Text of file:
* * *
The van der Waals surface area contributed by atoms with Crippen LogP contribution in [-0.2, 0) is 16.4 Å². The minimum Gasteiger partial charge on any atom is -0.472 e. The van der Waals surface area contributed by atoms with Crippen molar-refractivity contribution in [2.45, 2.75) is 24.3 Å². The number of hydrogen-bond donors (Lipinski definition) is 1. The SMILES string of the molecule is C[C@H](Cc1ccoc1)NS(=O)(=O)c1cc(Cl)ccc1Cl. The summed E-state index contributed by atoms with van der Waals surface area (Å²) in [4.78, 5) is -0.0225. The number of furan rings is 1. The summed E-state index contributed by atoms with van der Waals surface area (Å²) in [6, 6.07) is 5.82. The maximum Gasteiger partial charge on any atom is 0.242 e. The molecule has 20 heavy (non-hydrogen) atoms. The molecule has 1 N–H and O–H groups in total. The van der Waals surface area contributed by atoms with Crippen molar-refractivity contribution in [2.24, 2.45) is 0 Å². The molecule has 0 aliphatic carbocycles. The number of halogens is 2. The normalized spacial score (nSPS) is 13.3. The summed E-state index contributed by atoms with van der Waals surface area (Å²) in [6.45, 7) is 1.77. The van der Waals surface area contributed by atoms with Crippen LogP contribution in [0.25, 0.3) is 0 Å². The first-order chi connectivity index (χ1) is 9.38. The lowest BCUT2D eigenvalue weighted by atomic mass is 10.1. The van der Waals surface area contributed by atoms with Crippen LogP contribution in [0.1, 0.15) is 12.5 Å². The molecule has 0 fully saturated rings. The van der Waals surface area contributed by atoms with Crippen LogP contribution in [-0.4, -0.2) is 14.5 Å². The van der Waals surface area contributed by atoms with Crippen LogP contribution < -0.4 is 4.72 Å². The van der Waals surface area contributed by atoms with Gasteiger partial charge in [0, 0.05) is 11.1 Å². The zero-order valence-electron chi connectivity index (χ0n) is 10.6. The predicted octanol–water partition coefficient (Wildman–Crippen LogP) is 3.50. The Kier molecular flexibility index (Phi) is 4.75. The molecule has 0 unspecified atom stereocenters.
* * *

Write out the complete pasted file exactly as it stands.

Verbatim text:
The van der Waals surface area contributed by atoms with Crippen LogP contribution in [-0.2, 0) is 16.4 Å². The minimum Gasteiger partial charge on any atom is -0.472 e. The van der Waals surface area contributed by atoms with Crippen molar-refractivity contribution in [2.45, 2.75) is 24.3 Å². The number of hydrogen-bond donors (Lipinski definition) is 1. The SMILES string of the molecule is C[C@H](Cc1ccoc1)NS(=O)(=O)c1cc(Cl)ccc1Cl. The summed E-state index contributed by atoms with van der Waals surface area (Å²) in [4.78, 5) is -0.0225. The number of furan rings is 1. The summed E-state index contributed by atoms with van der Waals surface area (Å²) in [6, 6.07) is 5.82. The maximum Gasteiger partial charge on any atom is 0.242 e. The molecule has 20 heavy (non-hydrogen) atoms. The molecule has 1 N–H and O–H groups in total. The van der Waals surface area contributed by atoms with Crippen molar-refractivity contribution in [2.24, 2.45) is 0 Å². The molecule has 0 aliphatic carbocycles. The number of halogens is 2. The normalized spacial score (nSPS) is 13.3. The summed E-state index contributed by atoms with van der Waals surface area (Å²) in [6.45, 7) is 1.77. The van der Waals surface area contributed by atoms with Crippen LogP contribution in [0.25, 0.3) is 0 Å². The first-order chi connectivity index (χ1) is 9.38. The lowest BCUT2D eigenvalue weighted by atomic mass is 10.1. The van der Waals surface area contributed by atoms with Crippen LogP contribution in [0.1, 0.15) is 12.5 Å². The molecule has 0 fully saturated rings. The van der Waals surface area contributed by atoms with Crippen LogP contribution in [-0.4, -0.2) is 14.5 Å². The van der Waals surface area contributed by atoms with Crippen LogP contribution < -0.4 is 4.72 Å². The van der Waals surface area contributed by atoms with Gasteiger partial charge in [0, 0.05) is 11.1 Å². The zero-order valence-electron chi connectivity index (χ0n) is 10.6. The predicted octanol–water partition coefficient (Wildman–Crippen LogP) is 3.50. The Kier molecular flexibility index (Phi) is 4.75. The molecule has 0 unspecified atom stereocenters.